Trees or rarely shrubs, lacking latex, dioecious or rarely polygamo-dioecious or monoecious, producing glucosinolates (mustard oils). Leaves alternate, rarely opposite and 2-ranked, simple, petiolate, entire to serrate; stipules usually present. Inflorescences axillary, in fascicles or ocassionally of a single flower. Flowers regular, unisexual; sepals (3–)4–5(–7), free or slightly fused; petals absent. Male flowers with (2–)4–10(–50) stamens, free; anthers 2-celled, dehiscing by longitudinal slits; rudimentary ovary sometimes present. Female flowers with ovary superior, carpels 1–2(–4), fused, ovules 2 per cell, styles (0–)1–2(–4), basally fused, entire or 2-lobed, stigmas sometimes large and dilated (in Putranjiva), placentation axile; staminodes absent; nectary disc present or absent (in Putranjiva). Fruit a drupe, usually 1-seed by abortion (sometimes 2-seeded). Seeds ecaranculate.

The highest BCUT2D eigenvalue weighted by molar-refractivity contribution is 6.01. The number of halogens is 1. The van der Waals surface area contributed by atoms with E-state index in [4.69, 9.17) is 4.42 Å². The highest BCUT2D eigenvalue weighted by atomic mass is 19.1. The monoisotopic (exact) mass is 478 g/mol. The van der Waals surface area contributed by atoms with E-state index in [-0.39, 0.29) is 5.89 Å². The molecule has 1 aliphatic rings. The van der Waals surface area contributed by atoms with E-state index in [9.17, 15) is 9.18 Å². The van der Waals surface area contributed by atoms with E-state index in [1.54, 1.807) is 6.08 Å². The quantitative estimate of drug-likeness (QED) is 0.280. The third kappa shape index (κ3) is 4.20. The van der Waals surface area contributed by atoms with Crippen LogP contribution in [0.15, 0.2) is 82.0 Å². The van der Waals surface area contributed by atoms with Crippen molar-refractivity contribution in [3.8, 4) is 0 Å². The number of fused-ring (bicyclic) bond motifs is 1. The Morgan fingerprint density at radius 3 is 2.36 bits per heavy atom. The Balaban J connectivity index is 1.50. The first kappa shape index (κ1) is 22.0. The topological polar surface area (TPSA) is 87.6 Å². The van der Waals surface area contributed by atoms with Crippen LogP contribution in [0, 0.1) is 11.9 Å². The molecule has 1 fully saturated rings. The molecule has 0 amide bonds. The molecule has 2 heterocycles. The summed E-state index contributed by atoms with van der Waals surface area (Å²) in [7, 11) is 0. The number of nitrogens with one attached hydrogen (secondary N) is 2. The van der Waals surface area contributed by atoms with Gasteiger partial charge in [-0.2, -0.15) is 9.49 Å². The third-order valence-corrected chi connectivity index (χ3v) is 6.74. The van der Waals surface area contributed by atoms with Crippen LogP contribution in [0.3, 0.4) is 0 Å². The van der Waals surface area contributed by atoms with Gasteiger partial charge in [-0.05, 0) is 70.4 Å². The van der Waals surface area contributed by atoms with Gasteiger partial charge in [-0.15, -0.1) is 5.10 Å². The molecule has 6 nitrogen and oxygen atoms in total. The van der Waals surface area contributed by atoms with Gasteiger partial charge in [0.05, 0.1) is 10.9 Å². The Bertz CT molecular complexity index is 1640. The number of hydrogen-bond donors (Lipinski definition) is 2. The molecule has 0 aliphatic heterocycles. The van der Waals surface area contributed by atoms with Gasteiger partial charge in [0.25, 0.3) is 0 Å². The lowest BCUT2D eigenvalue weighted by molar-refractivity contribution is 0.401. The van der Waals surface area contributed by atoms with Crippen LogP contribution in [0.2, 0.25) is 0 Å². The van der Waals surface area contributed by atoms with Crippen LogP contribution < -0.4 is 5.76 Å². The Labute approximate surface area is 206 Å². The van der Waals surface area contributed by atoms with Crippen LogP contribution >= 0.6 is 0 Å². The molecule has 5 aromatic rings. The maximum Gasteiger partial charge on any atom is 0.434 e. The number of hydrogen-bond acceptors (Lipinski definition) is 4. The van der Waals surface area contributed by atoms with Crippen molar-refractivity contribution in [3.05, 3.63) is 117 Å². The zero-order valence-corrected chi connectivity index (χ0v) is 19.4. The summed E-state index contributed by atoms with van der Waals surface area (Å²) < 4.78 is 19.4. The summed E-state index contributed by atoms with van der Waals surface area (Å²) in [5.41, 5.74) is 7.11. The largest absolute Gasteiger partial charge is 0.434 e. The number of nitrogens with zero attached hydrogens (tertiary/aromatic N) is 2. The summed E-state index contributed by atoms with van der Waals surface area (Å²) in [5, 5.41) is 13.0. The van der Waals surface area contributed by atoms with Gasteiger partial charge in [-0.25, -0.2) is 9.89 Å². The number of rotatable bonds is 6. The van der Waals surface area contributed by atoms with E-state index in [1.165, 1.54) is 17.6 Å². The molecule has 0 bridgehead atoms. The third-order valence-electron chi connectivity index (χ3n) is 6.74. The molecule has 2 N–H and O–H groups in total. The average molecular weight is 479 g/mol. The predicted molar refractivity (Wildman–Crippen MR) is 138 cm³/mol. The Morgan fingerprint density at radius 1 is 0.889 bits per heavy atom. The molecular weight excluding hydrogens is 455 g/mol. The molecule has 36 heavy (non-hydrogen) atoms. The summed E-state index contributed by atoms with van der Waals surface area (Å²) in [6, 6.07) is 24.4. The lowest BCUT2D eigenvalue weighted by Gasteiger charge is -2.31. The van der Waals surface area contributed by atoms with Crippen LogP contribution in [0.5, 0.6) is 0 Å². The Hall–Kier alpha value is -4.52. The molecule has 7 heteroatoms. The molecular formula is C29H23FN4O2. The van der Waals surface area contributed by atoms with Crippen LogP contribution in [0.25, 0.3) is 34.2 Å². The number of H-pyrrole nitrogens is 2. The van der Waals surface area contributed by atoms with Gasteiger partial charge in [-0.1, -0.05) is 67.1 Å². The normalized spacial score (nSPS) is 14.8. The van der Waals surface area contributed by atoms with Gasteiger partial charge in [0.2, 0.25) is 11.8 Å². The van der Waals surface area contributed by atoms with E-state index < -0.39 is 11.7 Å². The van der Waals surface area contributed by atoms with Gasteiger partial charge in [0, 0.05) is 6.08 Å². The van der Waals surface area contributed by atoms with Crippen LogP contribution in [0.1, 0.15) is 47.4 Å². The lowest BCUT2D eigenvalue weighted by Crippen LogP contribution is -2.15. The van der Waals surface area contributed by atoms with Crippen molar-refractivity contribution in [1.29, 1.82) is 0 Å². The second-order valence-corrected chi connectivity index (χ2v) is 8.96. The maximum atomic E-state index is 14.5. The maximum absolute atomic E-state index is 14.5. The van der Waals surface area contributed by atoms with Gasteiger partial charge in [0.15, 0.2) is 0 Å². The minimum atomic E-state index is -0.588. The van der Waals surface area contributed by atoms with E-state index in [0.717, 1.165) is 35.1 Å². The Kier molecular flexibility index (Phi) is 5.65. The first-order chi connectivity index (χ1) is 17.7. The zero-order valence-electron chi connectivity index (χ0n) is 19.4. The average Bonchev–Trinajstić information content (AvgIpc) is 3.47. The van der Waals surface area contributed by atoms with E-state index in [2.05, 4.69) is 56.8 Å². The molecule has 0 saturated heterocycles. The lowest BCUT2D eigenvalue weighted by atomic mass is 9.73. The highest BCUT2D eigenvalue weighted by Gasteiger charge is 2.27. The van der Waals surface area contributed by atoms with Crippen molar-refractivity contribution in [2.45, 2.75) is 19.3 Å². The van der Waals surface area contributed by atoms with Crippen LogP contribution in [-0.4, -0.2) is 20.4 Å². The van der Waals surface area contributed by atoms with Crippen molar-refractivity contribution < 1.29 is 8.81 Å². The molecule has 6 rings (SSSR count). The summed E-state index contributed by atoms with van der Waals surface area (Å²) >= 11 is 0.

3 genera and about 210 species, predominantly in tropical and subtropical areas of the world; 1 genus and 4 species in Australia.
Putranjivaceae are trees to shrubs that may be recognised by their two-ranked, stipulate leaves which often taste peppery to some degree when fresh, or have a characteristic scent. They are apparently the only family outside the Brassicales known to produce glucosinolates (Rodman et al. 1998). The flowers are often in fasciles, and the fruit is usually a single-seeded drupe with persistent, dilated stigmas.
Putranjivaceae were previously considered included in Euphorbiaceae subfam. Phyllanthoideae Kosteletzky (now Phyllanthaceae). This treatment follows Stevens, P.F. (2018, Angiosperm Phylogeny Website).
Created by: Val Stajsic
Updated by: Val Stajsic, April 2018